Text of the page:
By Danny Howard

One of the oldest rules of the business of boxing still runs true today and that is “As goes the Heavyweight champion so goes the sport.”

When Tyson Fury dethroned Wladimir Klitschko last year, Fury ended one of the most lengthy and depressing reigns in the history of the sport. Nothing against Klitschko, but Wladimir’s reign of terror wasn’t just limited to the Heavyweight division, but to casual fans of the sport everywhere.

Fury was boisterous, loud and obnoxious to the point where his animated character made him an attraction. Even more than that, he had just defeated the true Heavyweight champion of the world and he alone held that distinction. However, Fury has come undone physically and mentally leading to multiple postponements for their contractually obligated rematch with the latest episode leaving extreme doubt as to if Fury will ever fight again.

Fury/Klitschko was a dreadful affair at best with its only saving grace was that the old era gave way to the new, and Fury’s win signified that for the first time in well over a decade that the Heavyweight division was open for big business. That business is now closed with the specter of Fury’s indecisiveness hovering over who will eventually be determined as the top man at Heavyweight.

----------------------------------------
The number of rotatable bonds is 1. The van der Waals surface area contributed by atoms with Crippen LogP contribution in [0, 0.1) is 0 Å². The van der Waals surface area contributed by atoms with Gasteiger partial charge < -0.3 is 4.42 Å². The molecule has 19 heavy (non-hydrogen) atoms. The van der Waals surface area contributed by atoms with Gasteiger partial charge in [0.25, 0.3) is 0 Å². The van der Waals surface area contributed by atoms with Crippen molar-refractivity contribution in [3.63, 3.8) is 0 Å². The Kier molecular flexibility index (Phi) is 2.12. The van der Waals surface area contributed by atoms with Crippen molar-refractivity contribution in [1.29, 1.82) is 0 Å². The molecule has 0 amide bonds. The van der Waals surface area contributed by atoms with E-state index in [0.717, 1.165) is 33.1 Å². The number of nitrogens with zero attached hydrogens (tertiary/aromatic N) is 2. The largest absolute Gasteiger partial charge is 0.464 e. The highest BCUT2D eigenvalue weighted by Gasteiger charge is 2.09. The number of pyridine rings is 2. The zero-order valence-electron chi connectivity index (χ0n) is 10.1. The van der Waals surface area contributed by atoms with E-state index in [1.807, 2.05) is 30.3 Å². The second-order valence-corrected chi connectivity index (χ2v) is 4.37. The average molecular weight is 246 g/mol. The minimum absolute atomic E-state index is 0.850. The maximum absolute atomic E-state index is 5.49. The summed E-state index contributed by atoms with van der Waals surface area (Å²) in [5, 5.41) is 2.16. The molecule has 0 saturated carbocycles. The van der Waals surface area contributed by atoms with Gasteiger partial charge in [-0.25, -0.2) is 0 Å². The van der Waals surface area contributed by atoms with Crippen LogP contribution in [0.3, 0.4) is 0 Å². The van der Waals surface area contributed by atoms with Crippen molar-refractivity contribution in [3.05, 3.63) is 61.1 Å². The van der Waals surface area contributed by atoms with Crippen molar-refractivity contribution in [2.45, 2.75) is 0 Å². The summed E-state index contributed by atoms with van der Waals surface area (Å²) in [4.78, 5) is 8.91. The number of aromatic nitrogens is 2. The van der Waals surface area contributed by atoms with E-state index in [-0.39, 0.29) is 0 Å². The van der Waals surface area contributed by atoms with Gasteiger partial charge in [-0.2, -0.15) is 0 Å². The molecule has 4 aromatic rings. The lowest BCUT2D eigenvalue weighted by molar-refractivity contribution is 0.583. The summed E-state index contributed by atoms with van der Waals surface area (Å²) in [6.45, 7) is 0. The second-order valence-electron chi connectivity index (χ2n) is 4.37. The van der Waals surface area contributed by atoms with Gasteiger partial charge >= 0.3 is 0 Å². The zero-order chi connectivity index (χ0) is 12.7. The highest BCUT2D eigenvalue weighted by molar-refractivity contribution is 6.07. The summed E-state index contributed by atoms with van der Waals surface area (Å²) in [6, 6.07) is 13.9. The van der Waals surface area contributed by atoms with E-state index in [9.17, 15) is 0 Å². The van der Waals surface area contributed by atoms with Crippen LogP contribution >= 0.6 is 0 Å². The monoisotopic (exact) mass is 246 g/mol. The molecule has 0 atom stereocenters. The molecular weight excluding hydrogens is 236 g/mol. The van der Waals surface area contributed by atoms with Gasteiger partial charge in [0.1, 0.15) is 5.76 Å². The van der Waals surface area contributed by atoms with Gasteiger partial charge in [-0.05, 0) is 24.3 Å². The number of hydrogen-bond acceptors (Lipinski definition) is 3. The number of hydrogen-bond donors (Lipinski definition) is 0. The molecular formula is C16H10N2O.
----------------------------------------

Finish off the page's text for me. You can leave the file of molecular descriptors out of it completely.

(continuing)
The clear candidates to substitute Fury are Anthony Joshua and Deontay Wilder, two young champions as unproven as they are popular. Joshua and Wilder have been steadily increasing their level of competition as of late, but the two (particularly Wilder) have not been steered in any direction that could hamper their marketability.